Shares of drugmaker Dendreon (NASDAQ:DNDN) have almost tripled, following a positive recommendation from an FDA advisory committee that was set up to debate the merits the company's lead cancer compound.

The advisory committee panel vote was strongly in favor of Provenge, with 13 out of the 17 panel members voting that there was "substantial evidence" of the drug's efficacy and all 17 voting in favor of it having a "reasonably" sound safety profile. This isn't nearly the same thing as a recommendation for the drug's approval when its PDUFA date comes up on May 15, but it is a much more positive outcome than the mixed panel vote toward the negative that I was expecting.

My quibble with Provenge has never been that the drug wasn't promising. Rather, it is that within the constraints of the FDA, Provenge has not demonstrated enough statistical proof of efficacy to make it through the drug approval process without more clinical trial data. The positive advisory-committee outcome significantly raises the odds of the drug's approval in the coming months, but the FDA does not always follow the lead of its advisory panel and the chance of an approvable letter is still very high.

Even if an approvable letter asking for more clinical trial data is given, Dendreon does have clinical trial data coming out from a now-enrolling 500 person study that could satisfy the agency's request for more data. Final analysis of the study isn't slated to occur until 2010, but Dendreon has planned interim looks at the data beforehand. This is the type of data that could possibly satisfy any approvable-letter concerns.

If it gains approval in the coming months, Dendreon plans on marketing Provenge by itself with a small sales force in the United States. The company's marketing application with the FDA is for the treatment of asymptomatic, metastatic, androgen-independent prostate cancer, or AIPC (i.e., the patient is experiencing no symptoms, the cancer is growing and not responding to treatment with hormone deprivation therapies).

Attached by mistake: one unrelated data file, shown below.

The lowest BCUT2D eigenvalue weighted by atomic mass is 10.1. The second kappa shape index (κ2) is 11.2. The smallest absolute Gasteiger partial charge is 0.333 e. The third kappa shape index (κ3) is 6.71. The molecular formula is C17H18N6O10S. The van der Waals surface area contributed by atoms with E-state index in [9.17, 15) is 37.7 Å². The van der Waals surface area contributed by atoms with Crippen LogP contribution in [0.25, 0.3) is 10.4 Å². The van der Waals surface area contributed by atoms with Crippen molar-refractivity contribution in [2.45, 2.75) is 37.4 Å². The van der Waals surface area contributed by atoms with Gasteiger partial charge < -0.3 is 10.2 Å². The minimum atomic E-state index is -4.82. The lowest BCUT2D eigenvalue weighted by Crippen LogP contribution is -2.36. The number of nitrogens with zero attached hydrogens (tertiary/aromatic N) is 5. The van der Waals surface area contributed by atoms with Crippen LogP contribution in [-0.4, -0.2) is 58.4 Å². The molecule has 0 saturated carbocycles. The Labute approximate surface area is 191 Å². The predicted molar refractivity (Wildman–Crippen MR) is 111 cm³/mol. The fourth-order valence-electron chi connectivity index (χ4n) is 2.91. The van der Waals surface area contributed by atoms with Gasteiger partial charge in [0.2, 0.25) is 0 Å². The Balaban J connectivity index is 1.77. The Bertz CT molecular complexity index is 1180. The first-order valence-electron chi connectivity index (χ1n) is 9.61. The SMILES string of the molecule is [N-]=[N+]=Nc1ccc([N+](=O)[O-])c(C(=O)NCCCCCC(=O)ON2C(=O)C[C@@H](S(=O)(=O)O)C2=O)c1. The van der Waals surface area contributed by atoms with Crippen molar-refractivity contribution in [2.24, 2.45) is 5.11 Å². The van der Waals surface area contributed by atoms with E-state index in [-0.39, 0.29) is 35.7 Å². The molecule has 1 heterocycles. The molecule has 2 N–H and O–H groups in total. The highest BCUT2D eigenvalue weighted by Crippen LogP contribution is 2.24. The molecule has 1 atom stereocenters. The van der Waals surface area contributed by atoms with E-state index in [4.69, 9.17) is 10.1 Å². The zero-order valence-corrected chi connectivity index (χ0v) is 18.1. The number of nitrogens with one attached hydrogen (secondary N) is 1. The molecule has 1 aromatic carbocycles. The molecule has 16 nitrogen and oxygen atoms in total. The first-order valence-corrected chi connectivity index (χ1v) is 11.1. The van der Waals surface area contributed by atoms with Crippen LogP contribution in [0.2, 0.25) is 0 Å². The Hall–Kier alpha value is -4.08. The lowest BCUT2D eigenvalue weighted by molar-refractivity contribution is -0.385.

Last week, Dendreon presented estimates that there are roughly 58,000 men in the U.S. suffering from asymptomatic, metastatic, AIPC. But there will probably be much off-label usage of the drug among the 99,000 patients in the more broadly characterized metastatic AIPC grouping.

Dendreon has been coy about its plans for Provenge in the European Union for the past several years, except to say that it has been searching for a marketing partner for the drug overseas. Estimates are that roughly the same number of men suffer from late-stage prostate cancer in Europe, so this represents another sizable market opportunity as well.

Going out on a limb and making predictions about drug approvals is always risky when dealing with an unpredictable regulatory agency that changes personnel with the shifting political winds. If Provenge gains full approval in May, it still would be the most unexpected drug approval since cancer treatment Iressa, considering the dearth of clinical trial data for the drug. A less conservative stance by the FDA in this regard would be good news for all smaller drug companies developing prostate cancer therapies, including potential competitors like Cell Genesys (NASDAQ:CEGE) or GPC Biotech (NASDAQ:GPCB).

Although Provenge represents a completely new treatment modality, should it get approved on the first go-around its valuation should fit somewhere between other one-drug cancer wonders like Onyx Pharmaceuticals (NASDAQ:ONXX) and ImClone Systems (NASDAQ:IMCL). A lot of factors affecting the company's valuation are still up in the air, though. For instance, which company would Dendreon decide to partner with to market Provenge outside the U.S., should it eventually go on to gain approval in other places?

In the past, Dendreon's management has likened the company to a baby version of Genentech (NYSE:DNA), since it is trying to introduce a totally new treatment modality for cancer with its immunotherapy products. Much as Genentech's monoclonal antibodies can be targeted against different types of cancers, Dendreon's management has been testing its immunotherapy platform technology against different types of cancers in the hopes that it can be used to fight a broad assortment of tumors.

Development of its other clinical stage immunotherapy candidate,  the breast cancer treatment Neuvenge, has been on hold since finishing phase 1 trials in 2004. Now that Dendreon is valued at over a billion dollars, it can afford to raise cash at less prohibitive levels of dilution and restart some of these other immunotherapy projects as well as move its monoclonal antibody and small molecule programs along. Any dilutive financings will probably not come until after the FDA gives its opinion on Provenge in the coming weeks. After this positive advisory committee meeting with the FDA, the drama with Dendreon and its attempts to get Provenge through the regulatory hurdles are not over yet -- but the show just became much more interesting.  

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Fool contributor Brian Lawler does not own shares of any company mentioned in this article. The Fool has a disclosure policy.